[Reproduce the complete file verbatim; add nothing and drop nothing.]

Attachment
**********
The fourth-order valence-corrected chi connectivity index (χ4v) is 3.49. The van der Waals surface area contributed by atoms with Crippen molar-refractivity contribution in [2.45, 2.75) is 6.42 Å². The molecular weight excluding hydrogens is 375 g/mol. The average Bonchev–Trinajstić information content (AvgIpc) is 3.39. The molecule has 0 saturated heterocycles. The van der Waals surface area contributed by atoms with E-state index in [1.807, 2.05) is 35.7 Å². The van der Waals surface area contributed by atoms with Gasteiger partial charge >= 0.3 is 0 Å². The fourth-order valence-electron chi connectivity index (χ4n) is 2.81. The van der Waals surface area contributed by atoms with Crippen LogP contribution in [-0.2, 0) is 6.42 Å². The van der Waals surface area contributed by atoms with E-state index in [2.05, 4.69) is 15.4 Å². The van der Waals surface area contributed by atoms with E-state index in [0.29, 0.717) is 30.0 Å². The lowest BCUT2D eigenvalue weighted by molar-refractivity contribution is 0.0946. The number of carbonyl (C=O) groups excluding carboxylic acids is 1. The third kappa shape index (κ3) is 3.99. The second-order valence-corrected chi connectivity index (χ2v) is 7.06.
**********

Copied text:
The fourth-order valence-corrected chi connectivity index (χ4v) is 3.49. The van der Waals surface area contributed by atoms with Crippen molar-refractivity contribution in [2.45, 2.75) is 6.42 Å². The molecular weight excluding hydrogens is 375 g/mol. The average Bonchev–Trinajstić information content (AvgIpc) is 3.39. The molecule has 0 saturated heterocycles. The van der Waals surface area contributed by atoms with E-state index in [1.807, 2.05) is 35.7 Å². The van der Waals surface area contributed by atoms with Gasteiger partial charge >= 0.3 is 0 Å². The fourth-order valence-electron chi connectivity index (χ4n) is 2.81. The van der Waals surface area contributed by atoms with Crippen LogP contribution in [-0.2, 0) is 6.42 Å². The van der Waals surface area contributed by atoms with E-state index in [2.05, 4.69) is 15.4 Å². The van der Waals surface area contributed by atoms with E-state index in [0.29, 0.717) is 30.0 Å². The lowest BCUT2D eigenvalue weighted by molar-refractivity contribution is 0.0946. The number of carbonyl (C=O) groups excluding carboxylic acids is 1. The third kappa shape index (κ3) is 3.99. The second-order valence-corrected chi connectivity index (χ2v) is 7.06.